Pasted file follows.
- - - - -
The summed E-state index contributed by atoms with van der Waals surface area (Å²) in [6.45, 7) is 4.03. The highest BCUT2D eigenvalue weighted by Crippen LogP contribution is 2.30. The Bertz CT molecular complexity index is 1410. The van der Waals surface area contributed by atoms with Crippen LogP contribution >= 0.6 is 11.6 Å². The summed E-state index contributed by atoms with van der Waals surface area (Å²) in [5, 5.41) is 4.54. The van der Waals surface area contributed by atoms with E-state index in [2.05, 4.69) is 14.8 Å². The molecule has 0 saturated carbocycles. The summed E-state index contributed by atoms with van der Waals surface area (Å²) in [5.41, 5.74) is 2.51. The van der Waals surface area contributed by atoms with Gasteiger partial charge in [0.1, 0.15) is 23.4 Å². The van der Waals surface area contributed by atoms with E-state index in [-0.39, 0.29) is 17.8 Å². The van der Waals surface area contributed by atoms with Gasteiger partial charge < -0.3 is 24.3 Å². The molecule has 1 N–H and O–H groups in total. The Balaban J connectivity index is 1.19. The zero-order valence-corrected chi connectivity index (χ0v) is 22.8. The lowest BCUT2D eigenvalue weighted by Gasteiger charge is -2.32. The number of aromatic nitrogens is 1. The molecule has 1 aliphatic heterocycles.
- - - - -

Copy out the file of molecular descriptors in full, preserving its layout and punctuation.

The summed E-state index contributed by atoms with van der Waals surface area (Å²) in [6.45, 7) is 4.03. The highest BCUT2D eigenvalue weighted by Crippen LogP contribution is 2.30. The Bertz CT molecular complexity index is 1410. The van der Waals surface area contributed by atoms with Crippen LogP contribution >= 0.6 is 11.6 Å². The summed E-state index contributed by atoms with van der Waals surface area (Å²) in [5, 5.41) is 4.54. The van der Waals surface area contributed by atoms with E-state index in [2.05, 4.69) is 14.8 Å². The molecule has 0 saturated carbocycles. The summed E-state index contributed by atoms with van der Waals surface area (Å²) in [5.41, 5.74) is 2.51. The van der Waals surface area contributed by atoms with Gasteiger partial charge in [0.1, 0.15) is 23.4 Å². The van der Waals surface area contributed by atoms with E-state index in [-0.39, 0.29) is 17.8 Å². The van der Waals surface area contributed by atoms with Gasteiger partial charge < -0.3 is 24.3 Å². The molecule has 1 N–H and O–H groups in total. The Balaban J connectivity index is 1.19. The zero-order valence-corrected chi connectivity index (χ0v) is 22.8. The lowest BCUT2D eigenvalue weighted by Gasteiger charge is -2.32. The number of aromatic nitrogens is 1. The molecule has 1 aliphatic heterocycles.